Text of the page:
The Grammar School Question

I hadn’t anticipated listening to the claptrap about grammar school reintroduction today but I heard an interview with Michael Fallon, the defence secretary, on Radio 4 this morning ostensibly about NATO peace keepers that veered into education towards the end and now I’m cross. I’ve generally given up on Radio 4 in the mornings since Nick Robinson joined the team but the courtesy car I’ve got has a dodgy aerial and can’t hold onto a music station very well.

Something Fallon (privately educated) said really stood out, for all the wrong reasons, which is really no surprise when it comes to education:

“That’s the kind of choice I want to see in every part of the country,[Everywhere] should have a choice, a proper choice of good schools. Not a choice that’s passing the 11-plus and then failing it and having to go off to a sink school of the kind that has let our children down so badly.”

Apparently we currently have a system that doesn’t have a good choice of schools, and basically sees the majority end up at sink schools. I’ve taken the quote from a newspaper article but did hear it spoken, and it confuses the hell out of me. Half the ills in schools at the moment come from an obsession with testing, bench marking and administration, the other half comes from chronic under-funding. Personally I’ve seen my nine year old son’s love of writing crushed under a need to make sure his paragraphs have fronted adverbials or other such nonsense included that when googled only seem to appear on school curriculum websites. I’m not alone in detesting this, Michael Rosen isn’t a fan either.

What May has said in terms of school selection already existing, it’s called ‘selection by house price’, is true enough; in some parts of our city, the proximity of a good secondary school can add a couple of hundred thousand pounds to the value of a house but conversely the idea that (re)introducing grammar schools with selective entrance will somehow rectify the situation is at best facile and at worst intentionally misleading.

As it stands, somewhere between 80-85% of pupils at the 160 odd selective state schools we still maintain have had a private prep school education. If May, Fallon or Greening think that those who aren’t well off enough to afford private fee paying education and maybe live on the fringes of a catchment area for a top state school can’t or won’t find the money for private tuition or coaching for entrance exams for a grammar school education, I want whatever they’re on. The goalposts will move but the poorer will not benefit.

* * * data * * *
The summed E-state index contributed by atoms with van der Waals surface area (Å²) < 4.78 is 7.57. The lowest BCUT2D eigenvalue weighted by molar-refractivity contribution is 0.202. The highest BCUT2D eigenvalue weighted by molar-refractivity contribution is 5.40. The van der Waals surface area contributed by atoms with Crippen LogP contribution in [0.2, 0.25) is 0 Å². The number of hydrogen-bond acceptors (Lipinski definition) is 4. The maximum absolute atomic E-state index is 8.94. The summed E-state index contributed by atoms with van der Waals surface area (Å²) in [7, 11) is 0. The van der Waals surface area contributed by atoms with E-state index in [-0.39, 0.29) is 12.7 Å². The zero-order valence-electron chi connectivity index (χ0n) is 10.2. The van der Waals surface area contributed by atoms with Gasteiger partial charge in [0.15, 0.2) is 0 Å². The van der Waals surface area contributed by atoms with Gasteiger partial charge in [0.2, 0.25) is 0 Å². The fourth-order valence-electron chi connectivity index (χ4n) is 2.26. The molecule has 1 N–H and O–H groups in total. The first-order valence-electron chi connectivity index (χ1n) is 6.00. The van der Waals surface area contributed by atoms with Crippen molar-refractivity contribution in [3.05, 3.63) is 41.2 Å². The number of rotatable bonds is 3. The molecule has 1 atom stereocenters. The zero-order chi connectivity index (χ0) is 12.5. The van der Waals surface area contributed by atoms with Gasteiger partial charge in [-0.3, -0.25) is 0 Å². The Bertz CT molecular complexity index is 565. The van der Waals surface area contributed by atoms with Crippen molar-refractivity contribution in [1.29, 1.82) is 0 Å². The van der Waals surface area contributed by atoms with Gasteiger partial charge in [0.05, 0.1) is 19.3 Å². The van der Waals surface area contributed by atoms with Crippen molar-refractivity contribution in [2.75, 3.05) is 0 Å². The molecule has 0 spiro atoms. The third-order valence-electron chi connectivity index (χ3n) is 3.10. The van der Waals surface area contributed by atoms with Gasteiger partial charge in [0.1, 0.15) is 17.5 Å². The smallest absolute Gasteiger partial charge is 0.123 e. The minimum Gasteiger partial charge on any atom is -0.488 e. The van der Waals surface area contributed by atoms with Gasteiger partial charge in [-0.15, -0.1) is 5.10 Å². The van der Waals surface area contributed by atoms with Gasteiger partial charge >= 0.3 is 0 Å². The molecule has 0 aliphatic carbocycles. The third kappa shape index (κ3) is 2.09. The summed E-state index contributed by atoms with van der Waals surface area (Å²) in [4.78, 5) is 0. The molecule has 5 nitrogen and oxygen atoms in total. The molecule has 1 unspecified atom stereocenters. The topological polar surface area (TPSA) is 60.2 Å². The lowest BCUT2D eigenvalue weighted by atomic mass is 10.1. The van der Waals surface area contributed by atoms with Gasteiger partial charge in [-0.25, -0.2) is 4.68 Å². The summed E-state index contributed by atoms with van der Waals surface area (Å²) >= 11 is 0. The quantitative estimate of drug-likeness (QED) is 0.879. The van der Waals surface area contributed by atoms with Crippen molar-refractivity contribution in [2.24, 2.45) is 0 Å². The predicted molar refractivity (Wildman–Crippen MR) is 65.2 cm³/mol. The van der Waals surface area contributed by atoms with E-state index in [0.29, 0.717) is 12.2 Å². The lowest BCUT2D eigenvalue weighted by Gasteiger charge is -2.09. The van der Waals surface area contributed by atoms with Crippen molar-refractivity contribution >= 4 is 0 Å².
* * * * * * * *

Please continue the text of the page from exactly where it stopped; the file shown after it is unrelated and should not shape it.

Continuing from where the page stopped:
The Conservative dogma that “choice” begats competition that begats a rise in standards has been comprehensively proven wrong as we sit here contemplating a privately run rail system that receives £4bn in public subsidies a year, pays a couple of hundred million to the franchise holders owners (in some instances the owners are overseas, so the money is removed from the UK economy), only to see us have the most expensive and cramped service in Western Europe.

The confusion isn’t helped when those involved in education (in this case, look back to Gove in 2013) don’t even understand fairly simple maths:


The way to improve the standard of education isn’t simply to have a headline policy about grammar schools, which, like the free school meals sounded great but in implementation hasn’t been particularly sound, it is to do a root and branch overhaul of the education system that goes far past paying hundreds of consultants a couple of grand a day each to do a review which passes through committee, gets watered down and then sees no real end product.

We’ve stiffed our kids generation with so many policies in recent years, from Brexit to university fees, and everywhere in between, it’s about time we found some way to repay them. A properly funded and resourced primary and secondary education system that addresses the needs of the child rather than the needs of a league table or an assessment would be a great start to this, grammar schools won’t help.